This is actually not based on the verse I was given for today, but today is different. I just learned that someone I know died this morning. Her name is Ros Shirley, but I originally knew her as Miss Verduzco. I took Spanish lessons from her when I was in the Fourth Grade and in the Fifth Grade she was my teacher. She was young and pretty and fun, and I believe she remained that way her whole life. We were reconnected about 20 years ago and became friends as grown ups.
It has been a hard few years for Ros. First her husband died. Then one of her daughters. And then she suddenly had an aggressive form of cancer that took her very quickly. I am thankful that Ros is no longer suffering, but my heart aches especially for her daughter who has endured all this with her mother, and now her mother has died as well.
When Jesus’ good friend, Lazarus, died, Jesus went back to Bethany just outside of Jerusalem to be with Lazarus’ sisters, Martha and Mary. Everyone was grieving, including Jesus. Everyone was crying, including Jesus. Both Martha and Mary proclaimed to Jesus that if he had only been around their brother would not have died. But Jesus wasn’t there. And Lazarus did die and was buried in a cave.
When Jesus told mourners from the village to remove the stone at the entrance to the tomb, Martha reminded him that Lazarus had already been in the tomb for four days and, in the words of the King James Version, “He stinketh.”
Still, Jesus called to Lazarus and told him to come out of the tomb and the next thing they knew Lazarus appeared, still bound up in the strips of cloth in which he had been buried. “Jesus said to them, ‘Unbind him, and let him go.’” (John 11: 44b)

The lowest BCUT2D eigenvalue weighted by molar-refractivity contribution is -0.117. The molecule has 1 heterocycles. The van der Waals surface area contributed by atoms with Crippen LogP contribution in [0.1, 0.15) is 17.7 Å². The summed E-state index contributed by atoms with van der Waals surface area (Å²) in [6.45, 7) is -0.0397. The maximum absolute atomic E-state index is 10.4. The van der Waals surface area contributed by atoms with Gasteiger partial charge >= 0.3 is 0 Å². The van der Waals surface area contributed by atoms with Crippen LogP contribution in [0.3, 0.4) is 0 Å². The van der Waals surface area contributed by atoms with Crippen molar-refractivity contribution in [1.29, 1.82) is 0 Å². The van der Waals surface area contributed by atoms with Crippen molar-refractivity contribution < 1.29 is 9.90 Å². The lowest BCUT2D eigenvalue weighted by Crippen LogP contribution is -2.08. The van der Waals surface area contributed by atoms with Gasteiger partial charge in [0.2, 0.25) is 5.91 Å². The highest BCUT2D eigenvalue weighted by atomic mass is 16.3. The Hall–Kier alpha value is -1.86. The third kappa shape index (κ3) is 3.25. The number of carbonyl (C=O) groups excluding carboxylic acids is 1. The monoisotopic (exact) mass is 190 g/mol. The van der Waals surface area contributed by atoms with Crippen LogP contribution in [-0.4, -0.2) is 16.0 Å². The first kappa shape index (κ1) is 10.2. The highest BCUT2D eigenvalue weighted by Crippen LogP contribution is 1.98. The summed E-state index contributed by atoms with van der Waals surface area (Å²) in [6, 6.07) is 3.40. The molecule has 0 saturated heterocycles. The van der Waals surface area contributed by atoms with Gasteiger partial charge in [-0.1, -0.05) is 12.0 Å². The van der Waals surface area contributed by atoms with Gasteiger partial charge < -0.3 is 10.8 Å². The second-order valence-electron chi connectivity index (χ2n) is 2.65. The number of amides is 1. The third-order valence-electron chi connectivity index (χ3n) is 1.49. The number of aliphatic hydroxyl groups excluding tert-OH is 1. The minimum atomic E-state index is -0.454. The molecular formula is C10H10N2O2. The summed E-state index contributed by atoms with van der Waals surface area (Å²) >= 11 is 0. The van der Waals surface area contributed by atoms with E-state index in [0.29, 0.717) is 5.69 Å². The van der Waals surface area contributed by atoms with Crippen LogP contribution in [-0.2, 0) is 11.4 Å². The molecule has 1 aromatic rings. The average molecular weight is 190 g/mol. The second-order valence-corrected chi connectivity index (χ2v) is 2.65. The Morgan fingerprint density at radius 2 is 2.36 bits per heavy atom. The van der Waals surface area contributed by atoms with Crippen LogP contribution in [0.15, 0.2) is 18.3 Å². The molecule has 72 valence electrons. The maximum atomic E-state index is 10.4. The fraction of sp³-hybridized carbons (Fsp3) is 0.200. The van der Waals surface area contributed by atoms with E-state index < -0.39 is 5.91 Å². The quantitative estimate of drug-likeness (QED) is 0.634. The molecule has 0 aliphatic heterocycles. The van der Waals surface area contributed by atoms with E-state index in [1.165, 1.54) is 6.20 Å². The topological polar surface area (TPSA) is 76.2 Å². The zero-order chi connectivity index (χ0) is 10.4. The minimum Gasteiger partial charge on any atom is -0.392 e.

Let him go. We can’t keep him here and we shouldn’t even try. It’s one of the hardest things there is to do in life – to let go of someone we love when they die. I do believe that love never dies. But people do, and it hurts. It’s hard to let go and it takes a while. Grief lasts as long as it lasts. The truth is that although eventually we learn to live again ourselves, nothing will ever be the same.
I am thankful that I knew Miss Verduzco when I was a child. She taught me things I have never forgotten. 52 years ago she taught me a song in Spanish called “Los Pollitos”. I still remember it. I actually recorded myself singing this song and sent it to her when she first got sick a few weeks ago.
“Los pollitos dicen pío, pío, pío
cuando tienen hambre
cuando tienen frío.
La gallina busca el maíz y el trigo
les da la comida y les presta abrigo.
Bajo de sus alas, acurrucaditos
¡duermen los pollitos
hasta el otro día!”
I am thankful that I was reacquainted with Ros after I grew up and we became friends. She has been a source of support, encouragement, and humor for me these last few years.
I am thankful for her life. But her death stinketh.